Recycling converted into new products, which will

 Recycling and reducing waste can help to
reduce the production of ash and gas and help save the world’s resources.

Recycling is when materials are converted into new products, which will reduce
the need to use natural resources. It also helps conserve raw materials and
protects natural habitats. “By using recycled materials in the manufacturing
process, less energy is used for making new products from raw materials”
(“Benefits”). Mining, logging, refining, and processing raw materials all
create air and water pollution, so recycling will reduce the cause of
pollution. “Greenhouse gas emission is one of the causes of climate change, but
recycling will save energy and reduces greenhouse gas emissions” (“Recycling”).

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Some other benefits of recycling are that it “reduces the amount of waste sent
to landfills and incinerators, conserves natural resources, prevents pollution,
saves energy, and helps create jobs in the recycling and manufacturing
industries in the United States” (“Benefits”).

There are
three steps, which create a loop, for recycling. The first step is collection
and processing. The collection of recyclables includes: curbside collection,
drop-off centers, and deposit or refund programs. “After the recyclables are
collected, it is sent to a recovery facility, where it will be sorted, cleaned
and processed into materials that can be used in manufacturing” (“Recycling”).

Like raw materials, recyclables are also bought and sold. The second step is
manufacturing. Many of the products today are being manufactured with recycled
content. Some common household items that have recycled materials are
newspapers and paper towels, aluminum, plastic, steel cans, and plastic laundry
detergent bottles. The third step is buying new products made from recycled
materials. It is helpful to look for “products that can be easily recycled and
contain recycled content because there are thousands of products contain
recycled content” (“Recycled”). Some products that contain recycled content
include: cereal boxes, egg cartons, glass containers, newspapers, paper towels,
trash bags, aluminum cans, etc.

Recycling
can also create jobs for people in the United States. The EPA showed some
findings on the economic benefits of the recycling industry from 2016. “There
was a study that analyzed the numbers of jobs, wages and tax revenues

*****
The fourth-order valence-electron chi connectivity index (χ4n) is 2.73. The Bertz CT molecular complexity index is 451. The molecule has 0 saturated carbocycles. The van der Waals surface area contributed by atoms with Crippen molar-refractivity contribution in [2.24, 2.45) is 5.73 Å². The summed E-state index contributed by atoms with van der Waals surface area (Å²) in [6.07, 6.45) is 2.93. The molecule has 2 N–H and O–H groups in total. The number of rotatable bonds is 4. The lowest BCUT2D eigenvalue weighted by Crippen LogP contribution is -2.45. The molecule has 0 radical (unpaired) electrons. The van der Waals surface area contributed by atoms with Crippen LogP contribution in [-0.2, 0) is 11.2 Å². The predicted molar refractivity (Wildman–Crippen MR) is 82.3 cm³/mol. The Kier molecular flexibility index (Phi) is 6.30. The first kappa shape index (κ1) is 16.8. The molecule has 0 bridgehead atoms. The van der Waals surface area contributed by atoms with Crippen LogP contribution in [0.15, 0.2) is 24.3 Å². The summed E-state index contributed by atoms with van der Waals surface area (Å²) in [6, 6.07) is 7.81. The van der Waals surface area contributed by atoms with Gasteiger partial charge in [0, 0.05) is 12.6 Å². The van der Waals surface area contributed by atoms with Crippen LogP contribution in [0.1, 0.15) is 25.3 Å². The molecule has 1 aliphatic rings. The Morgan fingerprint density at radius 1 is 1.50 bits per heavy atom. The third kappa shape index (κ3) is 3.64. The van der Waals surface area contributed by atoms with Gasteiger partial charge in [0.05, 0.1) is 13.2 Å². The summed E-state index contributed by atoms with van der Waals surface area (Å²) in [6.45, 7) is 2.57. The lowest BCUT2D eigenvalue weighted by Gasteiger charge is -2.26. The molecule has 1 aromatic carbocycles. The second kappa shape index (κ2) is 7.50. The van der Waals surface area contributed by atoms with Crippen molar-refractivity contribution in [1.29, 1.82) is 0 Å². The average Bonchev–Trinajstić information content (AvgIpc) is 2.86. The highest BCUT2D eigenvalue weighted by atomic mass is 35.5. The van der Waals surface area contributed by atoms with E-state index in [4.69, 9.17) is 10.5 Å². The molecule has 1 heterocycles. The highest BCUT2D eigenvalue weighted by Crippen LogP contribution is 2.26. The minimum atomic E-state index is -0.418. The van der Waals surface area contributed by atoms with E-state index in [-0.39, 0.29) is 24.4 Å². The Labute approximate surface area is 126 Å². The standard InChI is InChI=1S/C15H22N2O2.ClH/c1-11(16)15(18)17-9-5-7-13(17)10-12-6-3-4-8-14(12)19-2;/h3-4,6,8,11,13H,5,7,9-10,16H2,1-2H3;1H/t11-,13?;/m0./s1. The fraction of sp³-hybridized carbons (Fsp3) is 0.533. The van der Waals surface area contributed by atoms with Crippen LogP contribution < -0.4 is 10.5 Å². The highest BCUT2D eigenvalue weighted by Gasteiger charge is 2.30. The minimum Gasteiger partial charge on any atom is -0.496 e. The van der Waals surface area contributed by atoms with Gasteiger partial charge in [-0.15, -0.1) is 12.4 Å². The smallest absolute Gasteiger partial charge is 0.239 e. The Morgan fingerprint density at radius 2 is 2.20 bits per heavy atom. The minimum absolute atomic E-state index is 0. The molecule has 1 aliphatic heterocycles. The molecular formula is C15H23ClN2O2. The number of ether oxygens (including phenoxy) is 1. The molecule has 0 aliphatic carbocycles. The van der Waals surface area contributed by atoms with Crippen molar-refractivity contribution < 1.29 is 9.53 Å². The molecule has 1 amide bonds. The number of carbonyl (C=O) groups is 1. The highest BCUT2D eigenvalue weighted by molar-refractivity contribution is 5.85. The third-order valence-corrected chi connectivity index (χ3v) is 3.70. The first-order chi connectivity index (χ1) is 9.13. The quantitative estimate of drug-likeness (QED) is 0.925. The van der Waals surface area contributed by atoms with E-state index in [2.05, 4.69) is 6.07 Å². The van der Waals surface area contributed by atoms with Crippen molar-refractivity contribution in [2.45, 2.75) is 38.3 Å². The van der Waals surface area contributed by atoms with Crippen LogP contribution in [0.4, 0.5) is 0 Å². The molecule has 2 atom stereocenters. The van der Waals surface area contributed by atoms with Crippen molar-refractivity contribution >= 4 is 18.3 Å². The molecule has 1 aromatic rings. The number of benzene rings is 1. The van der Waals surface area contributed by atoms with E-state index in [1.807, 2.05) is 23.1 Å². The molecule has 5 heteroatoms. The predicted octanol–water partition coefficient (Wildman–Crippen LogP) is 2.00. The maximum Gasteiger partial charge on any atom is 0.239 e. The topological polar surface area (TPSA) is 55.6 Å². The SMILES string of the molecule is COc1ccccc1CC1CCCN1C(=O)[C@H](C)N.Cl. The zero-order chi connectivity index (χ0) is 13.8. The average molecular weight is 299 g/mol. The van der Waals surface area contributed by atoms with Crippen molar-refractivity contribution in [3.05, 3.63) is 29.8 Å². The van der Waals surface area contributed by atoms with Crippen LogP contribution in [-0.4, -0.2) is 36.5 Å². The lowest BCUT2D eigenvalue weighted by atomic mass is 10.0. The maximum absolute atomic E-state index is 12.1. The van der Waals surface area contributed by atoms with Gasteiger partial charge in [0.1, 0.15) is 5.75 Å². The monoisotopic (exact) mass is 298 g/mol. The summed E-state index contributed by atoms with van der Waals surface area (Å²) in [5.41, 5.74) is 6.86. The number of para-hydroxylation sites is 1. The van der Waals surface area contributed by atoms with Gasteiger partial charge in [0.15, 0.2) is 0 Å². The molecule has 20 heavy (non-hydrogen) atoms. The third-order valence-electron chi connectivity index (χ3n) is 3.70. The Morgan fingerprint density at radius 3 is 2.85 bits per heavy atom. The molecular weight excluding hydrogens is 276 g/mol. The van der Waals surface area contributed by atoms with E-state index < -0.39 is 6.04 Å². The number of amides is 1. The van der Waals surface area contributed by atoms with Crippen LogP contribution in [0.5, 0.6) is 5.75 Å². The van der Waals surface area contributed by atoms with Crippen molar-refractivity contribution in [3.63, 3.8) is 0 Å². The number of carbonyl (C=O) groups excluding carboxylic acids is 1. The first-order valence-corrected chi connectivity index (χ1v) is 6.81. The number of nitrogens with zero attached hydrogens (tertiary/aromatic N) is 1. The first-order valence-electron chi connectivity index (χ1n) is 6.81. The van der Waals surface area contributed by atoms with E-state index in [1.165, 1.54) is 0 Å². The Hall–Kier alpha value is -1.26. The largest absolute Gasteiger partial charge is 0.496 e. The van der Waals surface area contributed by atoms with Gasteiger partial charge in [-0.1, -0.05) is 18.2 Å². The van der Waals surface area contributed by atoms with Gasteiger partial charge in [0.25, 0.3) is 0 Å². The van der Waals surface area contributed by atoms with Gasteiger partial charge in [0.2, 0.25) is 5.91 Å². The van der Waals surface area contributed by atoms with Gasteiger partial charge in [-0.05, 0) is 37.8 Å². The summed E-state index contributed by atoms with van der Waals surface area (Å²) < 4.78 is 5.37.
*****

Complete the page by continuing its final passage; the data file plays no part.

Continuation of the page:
attributed to recycling. The study showed that in one year, recycling and reuse
activities in the United States accounted for: 757,000 jobs, $36.6 billion in
wages, and $6.7 billion in tax revenues” (“Benefits”).

 Companies need to use materials for consumer
packaging that is not bad for the environment and can be recycled. “Raw
material sources are limited, and companies waste materials with significant
economic value, which is an inefficient use of those limited resources”
(MacKerron). One advantage of companies recycling is the environmental
benefits. The environmental benefit is that recycling business waste will have
less disposal to landfill and less overall harm to the environment. Another
advantage is that it will reduce waste costs. “This means that managing and
handling waste is expensive, so if companies reduced the amount of waste sent
directly to the landfills, they would save a lot on landfill tax” (“Benefits”).

Instead of wasting the resources, it is better to place packaging into commerce
need to take more responsibility for its life cycle impact. Packaging materials
and practices used by leading companies in the three sectors were looked at
closely to assess environmentally preferable characteristics. In this case
study, current packaging practices of three sectors were examined: fast food
restaurants, beverages, and consumer goods/grocery. If companies focused more
on “packaging source reduction, recyclability, compostability, recycled content,
and recycling policies, there would be more efficient utilization of
postconsumer packaging, higher U.S. recycling rates, reduced ocean plastic
pollution, new green recycling jobs, and a development of a circular materials